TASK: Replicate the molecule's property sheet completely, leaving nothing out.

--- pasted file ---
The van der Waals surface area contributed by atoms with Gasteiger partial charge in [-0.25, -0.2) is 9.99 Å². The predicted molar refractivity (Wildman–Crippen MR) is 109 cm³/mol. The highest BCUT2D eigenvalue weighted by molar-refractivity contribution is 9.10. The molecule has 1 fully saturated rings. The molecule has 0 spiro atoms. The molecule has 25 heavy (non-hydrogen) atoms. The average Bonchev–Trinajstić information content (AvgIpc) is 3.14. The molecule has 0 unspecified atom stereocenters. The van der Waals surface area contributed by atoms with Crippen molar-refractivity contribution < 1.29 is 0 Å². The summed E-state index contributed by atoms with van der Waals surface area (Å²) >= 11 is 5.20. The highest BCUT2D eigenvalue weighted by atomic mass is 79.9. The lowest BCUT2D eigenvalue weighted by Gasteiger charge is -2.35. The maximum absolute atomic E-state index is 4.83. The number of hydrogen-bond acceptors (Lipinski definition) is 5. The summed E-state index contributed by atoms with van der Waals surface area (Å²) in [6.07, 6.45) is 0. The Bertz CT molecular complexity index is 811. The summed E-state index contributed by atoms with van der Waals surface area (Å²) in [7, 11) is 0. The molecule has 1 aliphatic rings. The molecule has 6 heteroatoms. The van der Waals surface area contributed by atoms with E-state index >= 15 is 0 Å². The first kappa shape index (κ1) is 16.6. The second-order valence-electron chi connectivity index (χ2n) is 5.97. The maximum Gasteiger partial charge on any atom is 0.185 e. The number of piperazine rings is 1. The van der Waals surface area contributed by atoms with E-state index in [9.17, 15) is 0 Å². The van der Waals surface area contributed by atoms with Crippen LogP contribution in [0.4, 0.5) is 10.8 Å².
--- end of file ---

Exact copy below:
The van der Waals surface area contributed by atoms with Gasteiger partial charge in [-0.25, -0.2) is 9.99 Å². The predicted molar refractivity (Wildman–Crippen MR) is 109 cm³/mol. The highest BCUT2D eigenvalue weighted by molar-refractivity contribution is 9.10. The molecule has 1 fully saturated rings. The molecule has 0 spiro atoms. The molecule has 25 heavy (non-hydrogen) atoms. The average Bonchev–Trinajstić information content (AvgIpc) is 3.14. The molecule has 0 unspecified atom stereocenters. The van der Waals surface area contributed by atoms with Crippen molar-refractivity contribution < 1.29 is 0 Å². The summed E-state index contributed by atoms with van der Waals surface area (Å²) >= 11 is 5.20. The highest BCUT2D eigenvalue weighted by atomic mass is 79.9. The lowest BCUT2D eigenvalue weighted by Gasteiger charge is -2.35. The maximum absolute atomic E-state index is 4.83. The number of hydrogen-bond acceptors (Lipinski definition) is 5. The summed E-state index contributed by atoms with van der Waals surface area (Å²) in [6.07, 6.45) is 0. The Bertz CT molecular complexity index is 811. The summed E-state index contributed by atoms with van der Waals surface area (Å²) in [7, 11) is 0. The molecule has 1 aliphatic rings. The molecule has 6 heteroatoms. The van der Waals surface area contributed by atoms with E-state index >= 15 is 0 Å². The first kappa shape index (κ1) is 16.6. The second-order valence-electron chi connectivity index (χ2n) is 5.97. The maximum Gasteiger partial charge on any atom is 0.185 e. The number of piperazine rings is 1. The van der Waals surface area contributed by atoms with E-state index in [9.17, 15) is 0 Å². The van der Waals surface area contributed by atoms with Crippen LogP contribution in [0.4, 0.5) is 10.8 Å².